Cleveland Indians should be taken seriously

It’s no accident that they’re on top

Although the Cleveland Indians went into the weekend having lost six of their last nine games, they still have the best record and largest division lead in the major leagues. And Kansas City Manager Ned Yost says it’s time people start taking the Indians seriously.

“Cleveland’s got a heck of a team,” he said. “You don’t get this far into the season [in first place] unless you’ve got a real balanced team.”

Take a deeper look at Cleveland’s 12-game improvement from this point last season and you’ll see Yost is right. The Indians are scoring nearly a run a game more while the team earned-run average is almost a run lower. The bullpen is even better. Through its first 54 games last season, the Cleveland pen had a 5.39 ERA and opponents were batting .292. This season, those numbers are 3.08 and .235.


“They’ve got pitching. They’ve got good hitting. Their defense is very, very good,” said Yost, whose team has lost seven of its nine games against the Indians. “They’re young. They’re hungry. They play the game hard; they play the game right.

“They’re no fluke.”

The Indians will get a chance to prove that over the next five weeks since they play just nine of their next 34 games against teams that entered the weekend with losing records.

Last shall be first

Cleveland is one of three teams that finished last or next to last in their division last season only to enter this weekend within 11/2 games of first place.

The others are the red-hot Arizona Diamondbacks, who have won 14 of their last 17 games to pull to within a half-game of the World Series champion San Francisco Giants in the National League West, and the formerly hapless Seattle Mariners, who are hanging tough in the American League West.

Last season, all three teams lost at least 93 games and finished an average of 25 games out of first. Arizona and Seattle have new managers.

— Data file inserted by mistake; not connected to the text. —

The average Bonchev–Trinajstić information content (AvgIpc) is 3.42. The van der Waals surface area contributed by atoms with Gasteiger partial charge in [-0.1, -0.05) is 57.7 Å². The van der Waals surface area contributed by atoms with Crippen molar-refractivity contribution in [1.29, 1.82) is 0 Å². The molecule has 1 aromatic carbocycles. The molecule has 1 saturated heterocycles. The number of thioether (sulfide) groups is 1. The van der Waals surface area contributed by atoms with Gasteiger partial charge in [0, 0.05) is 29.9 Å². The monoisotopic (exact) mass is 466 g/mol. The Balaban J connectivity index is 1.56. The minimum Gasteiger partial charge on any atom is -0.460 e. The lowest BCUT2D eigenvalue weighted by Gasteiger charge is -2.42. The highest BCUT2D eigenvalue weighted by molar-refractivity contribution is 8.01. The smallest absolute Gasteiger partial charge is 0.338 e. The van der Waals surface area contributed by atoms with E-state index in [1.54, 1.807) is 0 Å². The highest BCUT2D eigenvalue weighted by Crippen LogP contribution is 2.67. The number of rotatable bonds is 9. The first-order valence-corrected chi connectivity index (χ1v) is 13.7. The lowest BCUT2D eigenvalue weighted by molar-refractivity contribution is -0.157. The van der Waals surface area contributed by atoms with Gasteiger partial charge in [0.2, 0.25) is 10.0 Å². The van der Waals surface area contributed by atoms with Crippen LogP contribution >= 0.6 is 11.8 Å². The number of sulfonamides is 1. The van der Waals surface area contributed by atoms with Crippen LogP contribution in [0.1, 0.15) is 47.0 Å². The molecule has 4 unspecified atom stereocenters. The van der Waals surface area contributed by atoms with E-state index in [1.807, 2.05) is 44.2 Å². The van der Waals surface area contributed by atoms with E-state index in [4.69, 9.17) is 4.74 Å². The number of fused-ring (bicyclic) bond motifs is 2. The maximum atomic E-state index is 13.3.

Vision quest


Former Angel Casey Kotchman has also made an amazing turnaround. After his release following a career-low .217 season in Seattle, Kotchman visited Newport Beach ophthalmologist Tom Tooma, who discovered a bacterial infection that was blurring the first baseman’s vision.

“It was like looking through a dirty windshield,” Kotchman told the Tampa Tribune.

The treatment was painful but apparently worth it. Promoted from the minors by the Tampa Bay Rays after Manny Ramirez’s retirement, Kotchman is batting .361 in 132 at-bats. He’s hitting .333 with two strikes, best among major leaguers with at least 50 two-strike at-bats, according to Stats Inc.

Stat watch(M*A*S*H edition)


The Chicago White Sox’ Carlos Quentin has been hit by pitches 11 times this season — more than the entire rosters of the Pittsburgh Pirates, San Diego Padres, Atlanta Braves and Mariners. The White Sox have been plunked a baseball-high 35 times — one fewer than the Pirates, Padres, Braves and Mariners combined.

With San Francisco’s Buster Posey and Houston’s Humberto Quintero going on the disabled list in the last two weeks, that brings to 11 the number of teams with catchers on the DL.

— Kevin Baxter